The eagle-eyed readers amongst you may well recognise Akuto: Showdown, and you would be right to. The game started out as Akuto: Mad World and was originally released as an early access title on Steam way back in December 2016 (if you can even recall such a time).
The full game, with its new Akuto: Showdown title, was finally released after continuous tinkering by developers Hut 90 in March 2019. It was later brought to the Nintendo Switch in December 2019, and has now found its way to Xbox One and Xbox Series X|S.
It’s worth mentioning that when the game was first released, it picked up numerous award nominations. However, in light of there being no updates to this Xbox version, and with other similar games such as Among Us and Fall Guys: Ultimate Knockout taking the gaming world by storm recently, how well does Akuto: Showdown hold its own in this arena?
Gladly, Akuto: Showdown is easy to pick up and play. You have a simple set of moves at your disposal: block, attack, roll and a power up ability. The aim is simply to eliminate all opponents, and be the last man standing. There are a few ways to play, such as through scores or having a set amount of lives, as well as choosing which weapons to start off with. You can also play solo or in teams, and can choose to have friendly fire on if you dare.
Rather oddly, when playing for scores the game has never allowed me to continue beyond the first round, no matter if I won or not. It did when playing with stock (lives), so I can only assume this is a glitch that will hopefully be ironed out upon release. It was the same case when playing cooperatively, and not just with bots.
In terms of weapons, there are two types at your disposal – melee and ranged options of which you’ll unlock more as you play. Some are pretty ridiculous, but by extension great fun to use, especially the rocket launcher and a frost gun, which stops enemies in their tracks.
As well as weapon drops, there are also “?” pickups to grab on each stage, which will award a random buff for your character. This may come in the form of a shield or even a secondary version of yourself, who mirrors and fights alongside you.
Alongside the rules of engagement you can also fiddle with some other, more cosmetic options in the pause menu. These include pixelating kills, turning on slow motion deaths, upping the screen shake when someone is killed and toggling between blood or colour cubes that pour out of your victims upon death. It’s definitely a good idea to spend a little time tweaking these to your preference, as it’ll make the carnage much more enjoyable than the default settings do.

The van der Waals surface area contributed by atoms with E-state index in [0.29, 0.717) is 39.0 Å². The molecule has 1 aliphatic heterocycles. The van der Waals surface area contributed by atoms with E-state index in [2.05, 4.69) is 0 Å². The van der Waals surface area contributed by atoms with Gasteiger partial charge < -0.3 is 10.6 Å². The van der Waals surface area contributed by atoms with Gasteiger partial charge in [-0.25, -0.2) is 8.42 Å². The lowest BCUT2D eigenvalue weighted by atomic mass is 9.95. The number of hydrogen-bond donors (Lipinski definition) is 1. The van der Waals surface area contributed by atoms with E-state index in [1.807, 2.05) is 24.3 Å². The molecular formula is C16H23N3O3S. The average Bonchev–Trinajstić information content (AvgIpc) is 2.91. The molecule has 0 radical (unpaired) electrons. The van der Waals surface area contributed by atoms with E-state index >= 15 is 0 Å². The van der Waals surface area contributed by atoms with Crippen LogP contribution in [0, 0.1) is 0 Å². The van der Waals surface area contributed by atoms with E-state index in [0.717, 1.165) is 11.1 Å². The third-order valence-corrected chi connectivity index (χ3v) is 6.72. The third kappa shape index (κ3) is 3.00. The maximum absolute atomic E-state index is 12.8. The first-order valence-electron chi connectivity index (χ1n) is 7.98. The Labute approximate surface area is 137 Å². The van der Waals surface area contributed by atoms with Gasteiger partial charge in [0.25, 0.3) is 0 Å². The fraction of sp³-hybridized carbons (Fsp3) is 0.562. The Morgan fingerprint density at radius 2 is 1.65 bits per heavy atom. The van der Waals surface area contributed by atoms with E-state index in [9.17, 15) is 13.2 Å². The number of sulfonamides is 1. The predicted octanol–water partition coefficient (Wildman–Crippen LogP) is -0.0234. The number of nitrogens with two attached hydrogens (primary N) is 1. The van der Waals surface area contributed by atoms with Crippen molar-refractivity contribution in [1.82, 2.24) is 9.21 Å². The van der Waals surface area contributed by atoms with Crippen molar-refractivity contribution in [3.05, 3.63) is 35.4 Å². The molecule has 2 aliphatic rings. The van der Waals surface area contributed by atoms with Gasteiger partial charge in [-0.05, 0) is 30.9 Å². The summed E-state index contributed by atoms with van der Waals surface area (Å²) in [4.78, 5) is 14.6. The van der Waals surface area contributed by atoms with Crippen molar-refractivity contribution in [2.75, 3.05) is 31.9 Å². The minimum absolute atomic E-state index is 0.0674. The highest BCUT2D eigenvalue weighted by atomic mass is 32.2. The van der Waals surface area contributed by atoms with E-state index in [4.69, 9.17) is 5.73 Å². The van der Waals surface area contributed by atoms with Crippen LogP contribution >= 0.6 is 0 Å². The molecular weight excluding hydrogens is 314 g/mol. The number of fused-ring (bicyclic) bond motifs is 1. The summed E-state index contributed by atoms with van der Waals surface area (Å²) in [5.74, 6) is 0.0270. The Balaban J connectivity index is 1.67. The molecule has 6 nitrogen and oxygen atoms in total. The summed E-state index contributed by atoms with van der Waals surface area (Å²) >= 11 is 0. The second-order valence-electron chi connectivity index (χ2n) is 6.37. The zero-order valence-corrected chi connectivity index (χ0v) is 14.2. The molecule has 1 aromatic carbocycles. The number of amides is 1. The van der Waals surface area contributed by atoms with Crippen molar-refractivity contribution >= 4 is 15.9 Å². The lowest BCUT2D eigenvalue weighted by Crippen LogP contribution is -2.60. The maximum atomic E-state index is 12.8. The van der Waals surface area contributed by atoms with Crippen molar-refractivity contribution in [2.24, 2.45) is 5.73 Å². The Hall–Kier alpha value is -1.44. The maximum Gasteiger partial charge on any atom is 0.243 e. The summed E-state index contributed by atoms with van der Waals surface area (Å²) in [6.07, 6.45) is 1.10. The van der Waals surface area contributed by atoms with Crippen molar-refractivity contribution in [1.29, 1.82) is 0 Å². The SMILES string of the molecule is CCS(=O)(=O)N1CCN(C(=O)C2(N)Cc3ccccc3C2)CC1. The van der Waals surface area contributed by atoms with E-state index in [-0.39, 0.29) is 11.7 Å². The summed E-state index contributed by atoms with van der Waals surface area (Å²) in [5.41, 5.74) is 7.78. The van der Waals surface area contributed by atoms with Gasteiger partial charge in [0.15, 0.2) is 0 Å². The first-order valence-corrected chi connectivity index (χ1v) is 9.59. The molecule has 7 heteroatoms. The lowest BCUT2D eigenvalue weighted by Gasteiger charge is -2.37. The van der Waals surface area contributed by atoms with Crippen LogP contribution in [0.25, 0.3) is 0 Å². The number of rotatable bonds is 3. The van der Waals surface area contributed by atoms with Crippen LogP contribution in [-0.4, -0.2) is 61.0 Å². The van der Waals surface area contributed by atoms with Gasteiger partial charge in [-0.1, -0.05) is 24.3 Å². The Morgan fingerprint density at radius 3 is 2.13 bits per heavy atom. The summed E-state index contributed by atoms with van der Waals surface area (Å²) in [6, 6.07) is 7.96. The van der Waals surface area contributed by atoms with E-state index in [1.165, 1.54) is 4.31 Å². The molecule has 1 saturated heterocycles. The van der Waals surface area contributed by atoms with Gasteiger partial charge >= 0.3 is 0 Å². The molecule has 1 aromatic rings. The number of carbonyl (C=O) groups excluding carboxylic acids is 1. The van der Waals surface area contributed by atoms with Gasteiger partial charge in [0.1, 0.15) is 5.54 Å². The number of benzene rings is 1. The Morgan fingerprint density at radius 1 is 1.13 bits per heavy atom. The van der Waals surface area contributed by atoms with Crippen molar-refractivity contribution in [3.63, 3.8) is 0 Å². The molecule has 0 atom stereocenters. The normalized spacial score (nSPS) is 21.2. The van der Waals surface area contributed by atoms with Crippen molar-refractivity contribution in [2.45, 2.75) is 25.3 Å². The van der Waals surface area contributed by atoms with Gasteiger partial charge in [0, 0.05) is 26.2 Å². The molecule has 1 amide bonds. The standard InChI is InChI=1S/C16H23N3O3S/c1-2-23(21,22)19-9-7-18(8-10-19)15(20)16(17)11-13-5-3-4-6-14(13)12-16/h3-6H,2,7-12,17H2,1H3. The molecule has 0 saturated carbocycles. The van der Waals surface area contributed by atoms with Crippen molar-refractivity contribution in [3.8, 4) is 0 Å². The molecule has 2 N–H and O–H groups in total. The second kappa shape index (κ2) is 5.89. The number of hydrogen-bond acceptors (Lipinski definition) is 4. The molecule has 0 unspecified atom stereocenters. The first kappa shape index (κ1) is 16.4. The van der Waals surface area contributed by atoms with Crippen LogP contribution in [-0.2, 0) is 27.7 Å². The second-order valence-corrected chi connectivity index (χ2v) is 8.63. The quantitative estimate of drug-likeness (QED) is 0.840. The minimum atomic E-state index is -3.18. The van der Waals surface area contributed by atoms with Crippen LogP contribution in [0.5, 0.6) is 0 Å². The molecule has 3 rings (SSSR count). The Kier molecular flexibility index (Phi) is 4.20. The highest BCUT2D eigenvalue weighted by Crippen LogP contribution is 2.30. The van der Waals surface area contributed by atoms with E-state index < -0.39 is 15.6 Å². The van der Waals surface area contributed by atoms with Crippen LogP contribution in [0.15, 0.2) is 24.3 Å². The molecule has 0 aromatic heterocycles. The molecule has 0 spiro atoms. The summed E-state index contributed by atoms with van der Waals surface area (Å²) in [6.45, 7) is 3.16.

Your colourful avatars can be customised with funky hats, and you unlock more as you level up. This is done by simply playing matches, which will also see you bag achievements. However, there are no point tallies to track regarding levelling up, so despite being able to see your progress bar it feels quite random.
The skirmishes take place in strongly themed battlefields, each complete with a well-matched soundtrack. Some also have hazards, such as steam trains, that you will need to avoid whilst battling your opponents. One arena, El Pueblo, is backed by music which is very reminiscent of the first Red Dead Redemption game. It looks and sounds great.
Overall, combat in Akuto: Showdown is straightforward but takes a bit of getting used to. It feels like it plays with turn for turn kills at first, especially when battling with bots (ie. it’s difficult to string kills together without being yourself killed after each one). Of course, playing along locally with friends is how the game is designed to be taken in, and it’s more fun this way despite it being difficult to organise given the current restrictions. There’s nothing that quite compares to having your opponent, or team mate, right beside you during the action.
There is, however, a huge omission with Akuto: Showdown. That is the lack of online play. It feels that by now this should really feature in any game of this ilk, and its absence will most likely see the game slip behind its rivals. I really do wish Akuto: Showdown had an online multiplayer mode; if it did it would definitely allow players to spend more time with the game. However, you’ll have to make do with online leaderboards instead, as well as stats summarising your play time, both of which add a limited amount of replayability.
Akuto: Showdown on Xbox is simple and fun to play, but feels as if it has fallen short of its full potential, mostly due to an absence of online play. This prevents the game from being a “must have”, however if you have friends at hand (or can hang on a few months until social distancing is in the past), then it’s worth giving this a look.